“What this movie needs is a good chase scene…”

Master of motion

Although acclaimed director John Frankenheimer (1930 – 2002) is probably most well-known for his classic mind control epic THE MANCHURIAN CANDIDATE (1962), I’d like to take a brief moment to recognize him for his ability to craft intensely realistic car chase scenes, something that is absolutely required of any director wishing to make a living in the action/thriller genre.

Frankenheimer was clearly a “car guy” who was really into the technical aspects of immersing the viewer in the sense of speed and danger.

Here in this long clip from GRAND PRIX (1966, nominated for a Directors Guild of America award for Outstanding Directorial Achievement), Frankenheimer uses a wide variety of camera-mounting techniques to give the viewers a taste of the intensity of motorsports.  And check out how his cutting style goes from long takes to quick cuts to pump up the tension, particularly during the climactic end of this clip.

Frankenheimer employed the same types of techniques in 1998’s RONIN: mounting a camera low on the front of the car to denote speed, using helicopters to track from overhead, adding danger to the setting by allowing people out onto the “course”.  This is the stuff that gets the viewer on the edge of their seat.

Can a creative car chase overcome a sketchy story and awful acting?  No, but it can make a movie worth watching, and certainly explains the commercial success behind horrible movies with cool car scenes.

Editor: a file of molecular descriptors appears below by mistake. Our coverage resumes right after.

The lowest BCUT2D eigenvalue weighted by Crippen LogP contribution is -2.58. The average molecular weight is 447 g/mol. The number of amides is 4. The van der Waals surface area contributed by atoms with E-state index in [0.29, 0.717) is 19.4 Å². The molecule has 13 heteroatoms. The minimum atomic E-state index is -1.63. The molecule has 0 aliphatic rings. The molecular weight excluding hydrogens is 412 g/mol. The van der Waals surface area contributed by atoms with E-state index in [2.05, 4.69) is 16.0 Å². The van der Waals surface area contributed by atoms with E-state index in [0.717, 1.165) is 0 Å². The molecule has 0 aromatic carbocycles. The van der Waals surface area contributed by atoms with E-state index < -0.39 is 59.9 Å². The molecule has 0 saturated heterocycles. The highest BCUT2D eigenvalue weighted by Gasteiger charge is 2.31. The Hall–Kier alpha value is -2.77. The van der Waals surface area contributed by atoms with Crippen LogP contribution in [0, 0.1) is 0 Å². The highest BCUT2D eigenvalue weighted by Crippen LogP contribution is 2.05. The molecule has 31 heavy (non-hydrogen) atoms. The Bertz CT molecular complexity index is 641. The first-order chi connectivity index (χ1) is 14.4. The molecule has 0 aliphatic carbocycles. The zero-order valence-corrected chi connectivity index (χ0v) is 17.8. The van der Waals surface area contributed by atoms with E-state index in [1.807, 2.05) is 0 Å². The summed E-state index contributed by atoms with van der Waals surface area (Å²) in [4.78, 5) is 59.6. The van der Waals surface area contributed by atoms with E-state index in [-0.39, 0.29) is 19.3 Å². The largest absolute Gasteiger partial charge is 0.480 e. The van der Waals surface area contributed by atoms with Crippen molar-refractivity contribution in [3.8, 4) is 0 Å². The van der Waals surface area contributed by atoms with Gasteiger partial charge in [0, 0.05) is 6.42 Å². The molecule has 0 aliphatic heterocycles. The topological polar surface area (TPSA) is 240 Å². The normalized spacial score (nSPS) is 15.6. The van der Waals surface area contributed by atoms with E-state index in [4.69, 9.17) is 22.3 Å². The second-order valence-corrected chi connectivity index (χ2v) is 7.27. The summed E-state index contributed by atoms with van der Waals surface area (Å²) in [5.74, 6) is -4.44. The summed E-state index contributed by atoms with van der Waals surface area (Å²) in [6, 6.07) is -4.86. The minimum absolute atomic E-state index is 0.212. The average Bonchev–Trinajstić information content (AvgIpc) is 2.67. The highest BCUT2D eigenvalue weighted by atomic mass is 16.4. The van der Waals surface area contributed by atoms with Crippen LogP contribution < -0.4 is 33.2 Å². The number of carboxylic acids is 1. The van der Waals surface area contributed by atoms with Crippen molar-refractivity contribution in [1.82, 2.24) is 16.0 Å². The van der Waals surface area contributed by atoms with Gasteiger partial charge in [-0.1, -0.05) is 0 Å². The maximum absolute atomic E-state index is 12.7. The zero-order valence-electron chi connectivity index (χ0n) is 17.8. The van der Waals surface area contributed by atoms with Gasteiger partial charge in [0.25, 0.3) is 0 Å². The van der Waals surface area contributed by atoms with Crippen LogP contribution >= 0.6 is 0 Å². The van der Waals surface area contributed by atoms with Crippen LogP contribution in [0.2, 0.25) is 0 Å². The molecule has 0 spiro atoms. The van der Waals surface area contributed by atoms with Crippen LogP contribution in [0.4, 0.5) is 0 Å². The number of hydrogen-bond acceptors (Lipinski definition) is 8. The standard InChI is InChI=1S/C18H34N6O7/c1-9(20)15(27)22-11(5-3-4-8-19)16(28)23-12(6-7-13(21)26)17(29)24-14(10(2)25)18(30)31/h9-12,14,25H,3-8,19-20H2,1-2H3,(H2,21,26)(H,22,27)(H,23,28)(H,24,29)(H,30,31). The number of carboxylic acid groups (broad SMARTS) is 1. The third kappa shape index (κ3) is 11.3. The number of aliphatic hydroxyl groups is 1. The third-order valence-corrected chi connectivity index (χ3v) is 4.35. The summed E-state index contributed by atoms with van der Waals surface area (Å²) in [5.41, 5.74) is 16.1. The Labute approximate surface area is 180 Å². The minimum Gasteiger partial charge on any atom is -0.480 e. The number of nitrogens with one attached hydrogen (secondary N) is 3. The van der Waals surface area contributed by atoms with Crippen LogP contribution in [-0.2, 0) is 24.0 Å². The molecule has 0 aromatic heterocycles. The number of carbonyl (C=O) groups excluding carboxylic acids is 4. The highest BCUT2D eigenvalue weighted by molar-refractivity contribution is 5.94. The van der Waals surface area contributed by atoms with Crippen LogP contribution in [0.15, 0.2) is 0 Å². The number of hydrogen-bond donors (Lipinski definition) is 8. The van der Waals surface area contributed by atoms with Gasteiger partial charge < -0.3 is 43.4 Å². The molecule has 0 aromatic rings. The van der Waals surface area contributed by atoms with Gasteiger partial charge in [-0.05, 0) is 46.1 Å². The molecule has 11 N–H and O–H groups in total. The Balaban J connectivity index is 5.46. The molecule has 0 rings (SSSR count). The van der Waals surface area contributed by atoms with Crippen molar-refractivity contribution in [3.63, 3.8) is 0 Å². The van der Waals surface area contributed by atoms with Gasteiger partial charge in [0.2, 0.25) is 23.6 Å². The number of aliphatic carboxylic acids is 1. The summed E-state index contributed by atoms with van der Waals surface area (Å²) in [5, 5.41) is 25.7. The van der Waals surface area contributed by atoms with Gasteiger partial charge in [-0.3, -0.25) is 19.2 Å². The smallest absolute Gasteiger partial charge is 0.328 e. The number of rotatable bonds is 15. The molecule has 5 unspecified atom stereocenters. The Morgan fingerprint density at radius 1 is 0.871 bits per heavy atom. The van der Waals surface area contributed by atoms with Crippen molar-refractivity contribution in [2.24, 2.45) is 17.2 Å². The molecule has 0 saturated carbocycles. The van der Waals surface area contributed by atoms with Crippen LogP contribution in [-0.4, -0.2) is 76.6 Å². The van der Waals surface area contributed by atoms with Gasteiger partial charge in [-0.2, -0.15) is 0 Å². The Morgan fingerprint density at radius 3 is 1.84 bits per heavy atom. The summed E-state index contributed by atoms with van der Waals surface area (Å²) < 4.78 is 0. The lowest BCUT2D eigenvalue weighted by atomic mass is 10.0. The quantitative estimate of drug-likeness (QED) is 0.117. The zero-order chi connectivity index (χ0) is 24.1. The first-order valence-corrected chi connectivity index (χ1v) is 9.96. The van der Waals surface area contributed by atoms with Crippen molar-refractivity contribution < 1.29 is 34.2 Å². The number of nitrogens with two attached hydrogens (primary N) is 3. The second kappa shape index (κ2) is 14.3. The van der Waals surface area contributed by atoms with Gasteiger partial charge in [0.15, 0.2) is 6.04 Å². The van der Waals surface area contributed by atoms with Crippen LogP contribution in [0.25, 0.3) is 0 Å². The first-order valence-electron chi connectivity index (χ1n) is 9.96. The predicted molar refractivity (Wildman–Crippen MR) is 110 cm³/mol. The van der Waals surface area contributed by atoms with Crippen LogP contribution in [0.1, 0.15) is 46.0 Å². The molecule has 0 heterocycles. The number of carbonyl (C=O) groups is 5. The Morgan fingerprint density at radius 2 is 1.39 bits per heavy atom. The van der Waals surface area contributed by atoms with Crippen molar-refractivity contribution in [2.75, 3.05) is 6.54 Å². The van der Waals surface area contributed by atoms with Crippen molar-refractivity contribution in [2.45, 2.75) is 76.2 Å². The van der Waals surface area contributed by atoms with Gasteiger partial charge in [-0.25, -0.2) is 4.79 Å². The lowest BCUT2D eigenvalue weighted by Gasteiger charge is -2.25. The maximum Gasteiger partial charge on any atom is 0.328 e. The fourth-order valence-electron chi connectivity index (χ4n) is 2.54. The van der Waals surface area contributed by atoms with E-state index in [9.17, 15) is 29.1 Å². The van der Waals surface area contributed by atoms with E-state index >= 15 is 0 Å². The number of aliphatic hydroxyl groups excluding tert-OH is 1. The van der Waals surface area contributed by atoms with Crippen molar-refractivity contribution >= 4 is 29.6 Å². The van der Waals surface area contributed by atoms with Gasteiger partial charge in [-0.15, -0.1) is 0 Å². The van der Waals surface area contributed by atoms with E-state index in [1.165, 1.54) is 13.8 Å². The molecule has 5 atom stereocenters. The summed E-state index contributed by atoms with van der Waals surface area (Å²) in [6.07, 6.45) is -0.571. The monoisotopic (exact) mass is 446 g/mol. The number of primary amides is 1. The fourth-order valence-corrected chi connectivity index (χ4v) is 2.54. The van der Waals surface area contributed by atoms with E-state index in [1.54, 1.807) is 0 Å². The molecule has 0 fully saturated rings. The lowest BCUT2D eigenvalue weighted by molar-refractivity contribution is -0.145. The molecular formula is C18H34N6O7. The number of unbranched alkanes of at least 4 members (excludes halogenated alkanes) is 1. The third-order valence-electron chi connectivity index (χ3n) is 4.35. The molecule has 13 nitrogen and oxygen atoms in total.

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One comment

  1. HakSnider · March 22, 2012

    Thanks for posting this. It’s interesting to see how Frankenheimer basically kept the same style for his chase scenes over the years – sans the 70’s zooming that is now beyond passe. He really liked cutting back out to a wide long shot after going with closeups and both of these scenes are cut together make them feel more frantic.

    The style was great for the time, but I believe that it has become dated and that filmmakers who emulate this style today would have to be considered hacks. The big car chase scenes can’t save a movie, as you can’t make a Fast & Furious movie without one, but they do make them more watchable. The problem now is that the big car chase scenes have been done to death so you really have to be creative in order to figure out how to shoot one that feels fresh.

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